Following the release of new guidelines on childhood obesity, some experts raised concerns about the safety of using anti-obesity drugs in young people.
Following the release of guidelines for evaluating and treating children and adolescents with obesity from the American Academy of Pediatrics, some experts raised concerns about the use of potent new anti-obesity drugs in children. The guidelines advise adjunct pharmacotherapy in addition to positive lifestyle changes for children aged 12 years and older, as well as metabolic or bariatric surgery for severely obese children aged 13 years and older.
In an interview with Pharmacy Times, Sheldon Litwin, MD, said careful consideration of the risks and benefits in these populations is crucial.
Pharmacy Times: The American Academy of Pediatrics recently released new guidelines for childhood obesity, which have gotten a lot of attention. In particular, many critics have raised concerns about the use of anti-obesity medications in children as young as 12. Can you respond to this?
Litwin: So, the data in children and adolescents is relatively new. We know the drugs work in young people. We know that obesity today starts younger and younger. Sort of the fastest growing segment of the population with increasing obesity is children. And people's weight at age 18, or 20, or whatever you look at, is highly predictive of what's going to happen subsequently. And we also know that heart disease starts to develop in young people. So, data going back to the Korean War showed that young men or soldiers who died in combat who had autopsies had evidence of atherosclerotic streaks in their aorta, you know, around the time that they're going to the army, which was like age 18 back then. And today, there's abundant evidence that now those changes are starting much, much earlier. And so, atherosclerosis is a disease that typically develops over 20, 30, 40 years. And, if it's starting in 10-year-olds, instead of 20-year-olds or 30-year-olds, then it's going to manifest itself sooner. Today, there are children with diabetes, there are children with non-alcoholic fatty liver disease, there are children with hypertension, with all these things that we never had in kids before. And it's almost entirely driven by obesity and physical inactivity.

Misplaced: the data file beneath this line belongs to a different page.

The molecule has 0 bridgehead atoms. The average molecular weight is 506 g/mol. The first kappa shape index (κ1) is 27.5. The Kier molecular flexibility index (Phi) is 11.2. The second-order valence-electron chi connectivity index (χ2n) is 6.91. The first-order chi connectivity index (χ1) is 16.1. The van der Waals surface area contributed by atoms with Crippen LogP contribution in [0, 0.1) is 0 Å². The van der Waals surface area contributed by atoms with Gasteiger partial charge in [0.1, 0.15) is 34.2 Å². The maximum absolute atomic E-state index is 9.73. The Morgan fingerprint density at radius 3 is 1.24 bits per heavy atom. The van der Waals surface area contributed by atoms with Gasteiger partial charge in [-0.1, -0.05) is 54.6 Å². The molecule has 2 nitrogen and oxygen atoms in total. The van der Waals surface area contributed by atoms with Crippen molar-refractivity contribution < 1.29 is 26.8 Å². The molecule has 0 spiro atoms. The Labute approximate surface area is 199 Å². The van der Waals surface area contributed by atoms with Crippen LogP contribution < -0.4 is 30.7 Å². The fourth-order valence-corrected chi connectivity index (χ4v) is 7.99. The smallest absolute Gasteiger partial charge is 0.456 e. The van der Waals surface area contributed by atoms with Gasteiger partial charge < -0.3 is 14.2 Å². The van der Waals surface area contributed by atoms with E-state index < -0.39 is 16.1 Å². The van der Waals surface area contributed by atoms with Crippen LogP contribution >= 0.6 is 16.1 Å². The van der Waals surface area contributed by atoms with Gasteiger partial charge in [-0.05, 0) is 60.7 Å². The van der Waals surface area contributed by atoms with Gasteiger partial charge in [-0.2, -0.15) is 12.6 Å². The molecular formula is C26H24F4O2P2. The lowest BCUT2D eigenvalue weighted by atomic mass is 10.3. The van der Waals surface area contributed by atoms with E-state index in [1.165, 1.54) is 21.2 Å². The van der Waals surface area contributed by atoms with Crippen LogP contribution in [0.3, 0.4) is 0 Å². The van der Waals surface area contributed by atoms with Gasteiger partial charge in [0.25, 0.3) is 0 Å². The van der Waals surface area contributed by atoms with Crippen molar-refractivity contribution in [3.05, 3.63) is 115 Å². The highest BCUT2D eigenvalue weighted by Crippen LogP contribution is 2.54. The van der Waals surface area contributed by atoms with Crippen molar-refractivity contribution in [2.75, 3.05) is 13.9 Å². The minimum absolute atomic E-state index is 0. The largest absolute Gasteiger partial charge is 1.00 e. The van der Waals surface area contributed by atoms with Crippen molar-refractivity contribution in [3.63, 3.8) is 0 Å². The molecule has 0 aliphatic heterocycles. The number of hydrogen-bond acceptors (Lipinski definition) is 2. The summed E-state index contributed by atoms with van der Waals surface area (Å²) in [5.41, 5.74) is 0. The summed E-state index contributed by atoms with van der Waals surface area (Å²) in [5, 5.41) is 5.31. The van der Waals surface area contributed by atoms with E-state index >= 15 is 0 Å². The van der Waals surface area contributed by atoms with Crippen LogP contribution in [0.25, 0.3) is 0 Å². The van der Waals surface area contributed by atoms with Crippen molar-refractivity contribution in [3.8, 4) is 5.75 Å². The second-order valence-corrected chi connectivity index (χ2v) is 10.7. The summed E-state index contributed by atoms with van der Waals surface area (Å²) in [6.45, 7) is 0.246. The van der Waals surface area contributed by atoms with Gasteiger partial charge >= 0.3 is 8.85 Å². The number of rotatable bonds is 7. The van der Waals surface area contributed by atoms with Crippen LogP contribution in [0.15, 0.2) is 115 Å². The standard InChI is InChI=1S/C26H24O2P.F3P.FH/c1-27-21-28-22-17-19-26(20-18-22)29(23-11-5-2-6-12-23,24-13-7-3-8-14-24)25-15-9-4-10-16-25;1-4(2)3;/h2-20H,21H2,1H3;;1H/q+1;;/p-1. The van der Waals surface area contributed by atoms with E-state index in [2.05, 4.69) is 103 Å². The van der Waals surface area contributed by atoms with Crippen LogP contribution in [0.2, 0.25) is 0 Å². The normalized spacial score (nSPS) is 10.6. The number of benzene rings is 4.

So, you know, is it right to use these kind of high potency drugs in kids? And the answer is probably—at least in selected people. And of course, we have to think long and hard about risks and benefits in young people. And yet, the risks seem really to be very low. I mean, we haven't had these drugs—we’ve only been using them really for 5 to 10 years, and the high potency ones probably about 5 years or so. So, we don't know what happens if 20 years, 30 years of usage, and whether there's some risk associated with that, but they seem to be quite safe in general. And again, the incretin drugs are for analogues of naturally occurring hormones. It's not really something exogenous, it's just giving you a pharmacologic type of effect as opposed to a physiologic dose. So, much higher levels than what we would get on our own. But I mean, it makes sense that treating something earlier, rather than waiting until people have diabetes or starting to have the ravages of diabetes, which mostly aren’t reversible, that it would be better to tackle these things early on.